Is it truly feasible for a design curriculum to provide the wide range of instruction needed to fully prepare a student to lead the next generation of innovation? Do design-centric projects fully promote a mindset of innovation that is flexible enough to adjust to future shifts in the discipline or an individual’s career? Is pairing another degree with design really the only answer to extending the knowledge-base required for future innovators? Perhaps we should begin to view and compose undergraduate design programs as a palette of different collaboration types, levels, and exposures that give students a more holistic and outward understanding of the broad impact of design. By coordinating distinct types of collaboration (process-based, project-based, and instruction-based) while balancing both internal and external experiences, students and faculty can reap the gains of learning through, and with, other disciplines and organizations as an alternative to further extending curriculum requirements or establishing dual degree systems. This paper will examine and illustrate recent examples of how an industrial design program can integrate a diverse set of collaboration frameworks into a curriculum to grow a culture of innovation among both its faculty and students.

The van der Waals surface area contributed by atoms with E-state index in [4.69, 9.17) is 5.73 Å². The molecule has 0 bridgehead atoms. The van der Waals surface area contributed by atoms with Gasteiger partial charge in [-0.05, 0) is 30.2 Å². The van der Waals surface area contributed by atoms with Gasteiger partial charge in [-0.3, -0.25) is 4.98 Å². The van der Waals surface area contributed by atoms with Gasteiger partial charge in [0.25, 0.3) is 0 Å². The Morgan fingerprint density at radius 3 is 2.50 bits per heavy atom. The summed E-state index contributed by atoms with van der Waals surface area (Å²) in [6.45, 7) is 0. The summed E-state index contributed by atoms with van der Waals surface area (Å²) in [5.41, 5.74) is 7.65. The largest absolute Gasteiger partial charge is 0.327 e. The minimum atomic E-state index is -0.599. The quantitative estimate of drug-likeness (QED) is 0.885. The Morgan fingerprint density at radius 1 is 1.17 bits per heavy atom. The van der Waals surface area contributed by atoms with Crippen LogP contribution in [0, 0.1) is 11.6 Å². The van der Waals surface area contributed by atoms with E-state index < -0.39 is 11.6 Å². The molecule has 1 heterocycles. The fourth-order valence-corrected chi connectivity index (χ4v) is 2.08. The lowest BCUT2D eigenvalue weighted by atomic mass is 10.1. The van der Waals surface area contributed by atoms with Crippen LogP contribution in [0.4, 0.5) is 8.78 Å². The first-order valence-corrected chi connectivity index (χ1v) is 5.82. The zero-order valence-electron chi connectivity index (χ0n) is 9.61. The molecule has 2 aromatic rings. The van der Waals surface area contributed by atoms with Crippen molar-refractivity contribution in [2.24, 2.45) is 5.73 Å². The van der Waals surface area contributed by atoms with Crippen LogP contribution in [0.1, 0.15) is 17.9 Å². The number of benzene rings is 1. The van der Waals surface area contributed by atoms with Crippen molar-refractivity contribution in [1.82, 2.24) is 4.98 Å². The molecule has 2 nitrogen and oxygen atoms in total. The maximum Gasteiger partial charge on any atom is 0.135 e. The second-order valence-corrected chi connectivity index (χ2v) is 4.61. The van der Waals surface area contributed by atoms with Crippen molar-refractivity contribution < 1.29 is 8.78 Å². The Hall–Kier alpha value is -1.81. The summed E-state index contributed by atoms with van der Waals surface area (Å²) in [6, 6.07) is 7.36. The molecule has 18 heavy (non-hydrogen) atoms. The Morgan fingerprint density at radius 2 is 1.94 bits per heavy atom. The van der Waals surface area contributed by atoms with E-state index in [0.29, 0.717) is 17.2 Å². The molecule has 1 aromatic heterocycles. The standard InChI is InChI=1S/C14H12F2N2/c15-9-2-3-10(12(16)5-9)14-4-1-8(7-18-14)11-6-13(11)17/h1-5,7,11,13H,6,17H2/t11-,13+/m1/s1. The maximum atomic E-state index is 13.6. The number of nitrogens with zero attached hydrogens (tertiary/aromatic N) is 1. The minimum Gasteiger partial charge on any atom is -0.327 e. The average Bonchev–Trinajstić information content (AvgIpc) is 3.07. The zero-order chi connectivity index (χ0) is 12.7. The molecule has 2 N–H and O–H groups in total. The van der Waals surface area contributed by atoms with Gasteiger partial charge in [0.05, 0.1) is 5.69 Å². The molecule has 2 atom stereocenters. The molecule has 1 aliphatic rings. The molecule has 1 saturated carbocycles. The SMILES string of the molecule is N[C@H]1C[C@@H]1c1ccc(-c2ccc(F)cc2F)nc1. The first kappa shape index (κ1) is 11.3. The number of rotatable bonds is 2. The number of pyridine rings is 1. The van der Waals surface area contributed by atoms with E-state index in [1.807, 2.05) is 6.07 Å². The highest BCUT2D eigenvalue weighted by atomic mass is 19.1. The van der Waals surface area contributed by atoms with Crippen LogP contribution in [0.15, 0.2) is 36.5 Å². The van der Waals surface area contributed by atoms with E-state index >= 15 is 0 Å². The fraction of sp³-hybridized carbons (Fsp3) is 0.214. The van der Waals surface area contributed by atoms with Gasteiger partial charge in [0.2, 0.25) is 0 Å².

|Keywords:||Collaboration, Multidisciplinary, Industrial Design|
Associate Professor, Department of Industrial and Graphic Design, Auburn University, Alabama, USA